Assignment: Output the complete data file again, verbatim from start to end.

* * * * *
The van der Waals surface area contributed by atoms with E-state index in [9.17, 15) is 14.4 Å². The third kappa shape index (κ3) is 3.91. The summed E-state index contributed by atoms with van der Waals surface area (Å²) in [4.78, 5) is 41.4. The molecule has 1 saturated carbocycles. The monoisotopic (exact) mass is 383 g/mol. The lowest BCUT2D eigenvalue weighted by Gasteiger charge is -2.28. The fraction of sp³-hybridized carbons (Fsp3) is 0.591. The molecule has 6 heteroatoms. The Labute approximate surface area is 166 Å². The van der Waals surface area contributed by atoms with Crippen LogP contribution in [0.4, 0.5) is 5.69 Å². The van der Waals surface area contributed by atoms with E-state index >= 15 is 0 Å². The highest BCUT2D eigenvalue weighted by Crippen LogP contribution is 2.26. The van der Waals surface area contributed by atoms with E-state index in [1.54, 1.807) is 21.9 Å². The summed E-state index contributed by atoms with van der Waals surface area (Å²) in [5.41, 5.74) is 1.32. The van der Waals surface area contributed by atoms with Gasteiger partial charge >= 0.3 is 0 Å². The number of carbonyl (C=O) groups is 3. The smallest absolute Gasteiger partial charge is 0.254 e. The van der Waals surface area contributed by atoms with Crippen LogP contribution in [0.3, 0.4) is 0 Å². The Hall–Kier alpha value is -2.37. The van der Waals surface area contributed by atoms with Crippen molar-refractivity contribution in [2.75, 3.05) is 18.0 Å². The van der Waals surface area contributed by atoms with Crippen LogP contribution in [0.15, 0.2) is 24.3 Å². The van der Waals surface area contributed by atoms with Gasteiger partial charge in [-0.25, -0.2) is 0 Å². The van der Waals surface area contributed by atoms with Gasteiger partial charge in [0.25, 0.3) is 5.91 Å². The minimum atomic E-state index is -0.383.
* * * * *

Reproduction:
The van der Waals surface area contributed by atoms with E-state index in [9.17, 15) is 14.4 Å². The third kappa shape index (κ3) is 3.91. The summed E-state index contributed by atoms with van der Waals surface area (Å²) in [4.78, 5) is 41.4. The molecule has 1 saturated carbocycles. The monoisotopic (exact) mass is 383 g/mol. The lowest BCUT2D eigenvalue weighted by Gasteiger charge is -2.28. The fraction of sp³-hybridized carbons (Fsp3) is 0.591. The molecule has 6 heteroatoms. The Labute approximate surface area is 166 Å². The van der Waals surface area contributed by atoms with Crippen LogP contribution in [0.4, 0.5) is 5.69 Å². The van der Waals surface area contributed by atoms with E-state index >= 15 is 0 Å². The highest BCUT2D eigenvalue weighted by Crippen LogP contribution is 2.26. The van der Waals surface area contributed by atoms with E-state index in [1.54, 1.807) is 21.9 Å². The summed E-state index contributed by atoms with van der Waals surface area (Å²) in [5.41, 5.74) is 1.32. The van der Waals surface area contributed by atoms with Gasteiger partial charge >= 0.3 is 0 Å². The number of carbonyl (C=O) groups is 3. The smallest absolute Gasteiger partial charge is 0.254 e. The van der Waals surface area contributed by atoms with Crippen LogP contribution in [0.3, 0.4) is 0 Å². The Hall–Kier alpha value is -2.37. The van der Waals surface area contributed by atoms with Crippen molar-refractivity contribution in [2.75, 3.05) is 18.0 Å². The van der Waals surface area contributed by atoms with Crippen LogP contribution in [0.15, 0.2) is 24.3 Å². The van der Waals surface area contributed by atoms with Gasteiger partial charge in [-0.25, -0.2) is 0 Å². The van der Waals surface area contributed by atoms with Gasteiger partial charge in [0.25, 0.3) is 5.91 Å². The minimum atomic E-state index is -0.383.